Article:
- Falling Asleep
Another seeming no-brainer, Wall Street Journal acknowledges over 25 percent of people admit to having snoozed through a conference call. Even Morgan Freeman was busted sleeping during a video conference. Get a good night’s sleep before going to work.
- Checking Email or Other Divided Tasks
Most people do other work during conference calls, including checking email. There is always something coming up, something more to do. Writing a report during a call is not doing a favor to the client or your organization. Multitasking is an important workplace skill, but focus needs to be prioritized to the clients and business matters at hand, then move on.
- Using the Toilet
Hello? The 21st century is calling. Modern convenience reigns supreme. We can get anything on a moment’s notice and aren’t particularly good about remembering how to do things the old way. We used to take breaks to do things like eat, smoke, go to the bathroom, etc. These days, we work all the time. Half of conference callers go to the bathroom while on the phone. This isn’t even polite to do with a friend, don’t let your source of income hear your gastrointestinal noises.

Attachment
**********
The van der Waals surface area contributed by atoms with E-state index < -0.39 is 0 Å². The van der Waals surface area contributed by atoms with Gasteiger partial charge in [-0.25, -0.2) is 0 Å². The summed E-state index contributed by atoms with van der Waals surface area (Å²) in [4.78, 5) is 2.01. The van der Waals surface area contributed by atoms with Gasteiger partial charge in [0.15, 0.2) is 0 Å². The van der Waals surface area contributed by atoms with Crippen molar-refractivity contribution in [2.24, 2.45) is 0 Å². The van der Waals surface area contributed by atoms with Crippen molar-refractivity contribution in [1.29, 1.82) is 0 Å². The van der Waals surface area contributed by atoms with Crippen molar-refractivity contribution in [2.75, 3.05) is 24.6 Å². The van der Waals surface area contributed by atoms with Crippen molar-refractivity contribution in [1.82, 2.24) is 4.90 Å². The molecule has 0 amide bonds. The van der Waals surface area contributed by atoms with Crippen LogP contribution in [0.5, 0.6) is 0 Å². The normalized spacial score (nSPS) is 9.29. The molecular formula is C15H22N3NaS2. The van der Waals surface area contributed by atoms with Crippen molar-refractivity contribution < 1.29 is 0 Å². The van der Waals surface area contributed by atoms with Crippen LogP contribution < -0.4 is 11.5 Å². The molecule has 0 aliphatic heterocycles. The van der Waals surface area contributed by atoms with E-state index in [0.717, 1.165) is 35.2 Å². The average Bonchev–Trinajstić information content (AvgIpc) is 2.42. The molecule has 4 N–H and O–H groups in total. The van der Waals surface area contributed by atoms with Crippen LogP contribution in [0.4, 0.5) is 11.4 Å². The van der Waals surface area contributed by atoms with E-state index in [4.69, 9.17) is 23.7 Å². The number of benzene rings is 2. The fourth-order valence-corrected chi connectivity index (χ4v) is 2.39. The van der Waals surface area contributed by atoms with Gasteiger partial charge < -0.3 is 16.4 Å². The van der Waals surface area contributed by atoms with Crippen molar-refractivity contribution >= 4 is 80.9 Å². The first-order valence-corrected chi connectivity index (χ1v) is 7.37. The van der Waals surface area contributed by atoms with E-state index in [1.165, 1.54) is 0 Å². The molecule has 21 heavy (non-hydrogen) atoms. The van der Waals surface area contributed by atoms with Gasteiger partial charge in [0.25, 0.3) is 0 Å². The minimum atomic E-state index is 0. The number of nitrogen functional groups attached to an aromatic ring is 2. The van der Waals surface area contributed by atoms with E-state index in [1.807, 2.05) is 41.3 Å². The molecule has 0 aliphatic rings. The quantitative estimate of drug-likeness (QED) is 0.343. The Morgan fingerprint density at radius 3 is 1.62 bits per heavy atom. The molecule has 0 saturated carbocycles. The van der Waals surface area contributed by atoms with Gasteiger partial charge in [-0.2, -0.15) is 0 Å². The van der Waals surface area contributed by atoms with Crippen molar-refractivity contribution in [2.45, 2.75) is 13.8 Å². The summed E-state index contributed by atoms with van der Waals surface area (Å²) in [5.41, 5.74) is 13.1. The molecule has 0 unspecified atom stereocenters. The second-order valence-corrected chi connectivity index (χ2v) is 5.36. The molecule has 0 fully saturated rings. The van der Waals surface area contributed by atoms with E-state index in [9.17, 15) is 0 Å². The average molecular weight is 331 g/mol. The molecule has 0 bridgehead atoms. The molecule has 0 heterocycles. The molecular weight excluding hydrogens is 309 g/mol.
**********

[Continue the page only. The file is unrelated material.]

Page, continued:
- Inviting the Entire Company
While it is good practice to be inclusive and transparent as a company, it’s not the best practice to flood one room with people talking over each other. Clients on the other end need a cohesive review from a well-informed representative. It’s important to include concerns from colleagues, but co-workers have more valuable job duties besides snoozing through conference calls.
- Not Being Battle Ready
It’s one thing to be behind in work. It’s another thing entirely to not have materials prepared to share with someone who scheduled time to listen to you. They don’t want to hear that you are not quite sure whether you got that email or why you don’t have the data that was requested. Make sure you have all your ducks in a row before the call.